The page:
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מאמרים אקדמיים שפרסמנו

Peleg, R., Yayon, M., Katchevich, D., Mamlok-Naaman, R., Fortus, D., Eilks, I. and Hofstein, A. (2017). Teachers’ views on implementing storytelling as a way to motivate inquiry learning in high-school chemistry teaching. Chemistry Education Research and Practice.

 

Heinz, J., Enghag, M.,  Stuchlikova, I., Cakmakci, G., Peleg, R., & Baram-Tsabai, A. (2016). Impact of initiatives to implement science inquiry – a comparative study of the Turkish, Israeli, Swedish and Czech science education systems. Cultural Studies in Science Education.

 

Peleg, R., & Baram-Tsabari, A. (2016).  Understanding producers’ intentions and viewers’ learning outcomes in a science museum theater play on Evolution. Research in Science Education, 46(5), 715-741.

 

Peleg, R., Katchevich, D., Yayon, M., Mamlok-Naaman, R., Dittmar, J., & Ingo Eilks (2015). Inquiry learning with mysteries: The TEMI project and the Magic Sand. Science in School, 32, 37-40.

 

Bamberger, Y. (2014). Encouraging girls into science and technology with feminine role model:  Does this work? Journal of Science Education and Technology, 23(4), 549-561.

 

Bamberger, Y., & Cahill, C. (2013). Teaching design in middle-school: instructors' concerns and scaffolding strategies. Journal of Science Education and Technology, 22(2), 171-185.

 

Bamberger, Y., & Davis, E. (2013). Middle-school science students' scientific modelling performances across content areas and within a learning progression. International Journal of Science Education,35(2), 213-238.

 

Hagay, G., Peleg, R., Laslo, E., & Baram-Tsabari, A. (2013). Nature or nurture? A lesson incorporating students’ interests in a high-school biology class. Journal of Biological Education, 47(2), 117-122.

 

Bamberger, Y., & Krajcik, J. (2012). Integrating nanoscale science and technology ideas into classrooms: science teachers’ perceptions. Electronic Journal of Science Education, 16(1). 1-20.

 

Hagay, G., Baram-Tsabari, A., & Peleg, R. (2012). The co-authored curriculum: High-school teachers’ reasons for including students’ extra-curricular interests in their teaching. International Journal of Science and Mathematics Education, 11(2), 407-431.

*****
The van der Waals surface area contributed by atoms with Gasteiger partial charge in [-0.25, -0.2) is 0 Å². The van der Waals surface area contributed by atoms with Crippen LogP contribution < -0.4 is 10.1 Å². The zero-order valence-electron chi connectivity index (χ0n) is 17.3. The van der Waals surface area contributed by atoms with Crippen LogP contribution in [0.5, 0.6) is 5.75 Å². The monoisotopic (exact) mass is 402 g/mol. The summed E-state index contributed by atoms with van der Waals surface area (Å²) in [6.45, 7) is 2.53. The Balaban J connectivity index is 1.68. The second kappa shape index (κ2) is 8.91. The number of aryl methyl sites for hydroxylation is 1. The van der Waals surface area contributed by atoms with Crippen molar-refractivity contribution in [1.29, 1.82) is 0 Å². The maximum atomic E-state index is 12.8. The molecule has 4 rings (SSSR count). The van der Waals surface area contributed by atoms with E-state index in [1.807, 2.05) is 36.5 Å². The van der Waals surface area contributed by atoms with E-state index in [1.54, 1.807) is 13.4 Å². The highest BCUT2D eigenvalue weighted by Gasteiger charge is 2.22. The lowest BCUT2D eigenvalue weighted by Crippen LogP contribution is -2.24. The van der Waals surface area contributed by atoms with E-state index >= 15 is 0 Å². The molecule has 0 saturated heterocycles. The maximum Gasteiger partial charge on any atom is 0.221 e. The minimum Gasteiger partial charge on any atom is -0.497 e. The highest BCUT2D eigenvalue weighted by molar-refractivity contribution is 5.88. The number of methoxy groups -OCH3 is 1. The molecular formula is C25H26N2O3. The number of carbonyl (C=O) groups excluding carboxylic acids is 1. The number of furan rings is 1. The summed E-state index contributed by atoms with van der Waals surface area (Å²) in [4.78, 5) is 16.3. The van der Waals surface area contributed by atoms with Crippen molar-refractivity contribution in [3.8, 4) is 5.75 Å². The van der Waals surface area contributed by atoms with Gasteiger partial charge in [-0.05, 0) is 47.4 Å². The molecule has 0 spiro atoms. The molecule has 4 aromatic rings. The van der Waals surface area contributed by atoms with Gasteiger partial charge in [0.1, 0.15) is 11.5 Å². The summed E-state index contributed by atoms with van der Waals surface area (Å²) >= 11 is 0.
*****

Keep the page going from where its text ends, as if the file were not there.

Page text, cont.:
Peleg, R., & Baram-Tsabari, A. (2011). Atom surprise: Using theatre in primary science education. Journal of Science Education and Technology, 20(5), 508-524.

 

Bamberger, Y., Cahill, C., Hagerty, J., Short, H., & Karjcik, J. (2010). Learning science by doing design: how can it work at the middle school level? Journal of Education, Informatics and Cybernetics, 2 (2), 41-46.

 

Bamberger, Y. (2009). Types of interactions in science museums class visits. In: E. Luzzatto & G. DiMarco (Eds.), Collaborative learning: methodology, types of interactions and techniques. (pp. 281-300). New York, NY: Nova Science Publishers. 

 

Bamberger, Y., & Tal, T. (2009). The learning environment of natural history museums: multiple ways to capture students' views. Learning Environments Research, 12(2), 115-129.

 

Bamberger, Y., & Tal, T. (2008). An experience for the lifelong journey: the long term effect of a class visit to a science center. Visitor Studies, 11(2), 198-212.

 

Bamberger, Y., & Tal, T. (2008). Multiple outcomes of class visits to natural history museums: the students’ view. Journal of Science Education and Technology, 17(3), 274-284.

 

Bamberger, Y., & Tal, T. (2007). Learning in a personal context: levels of choice in a free-choice learning environment in science and natural history museums. Science Education, 91(1), 75-95.

 

Tal, R.T., Bamberger, Y., & Morag, O. (2005). Guided school visits to natural history museums in Israel: teachers' roles. Science Education, 89(6), 920-935.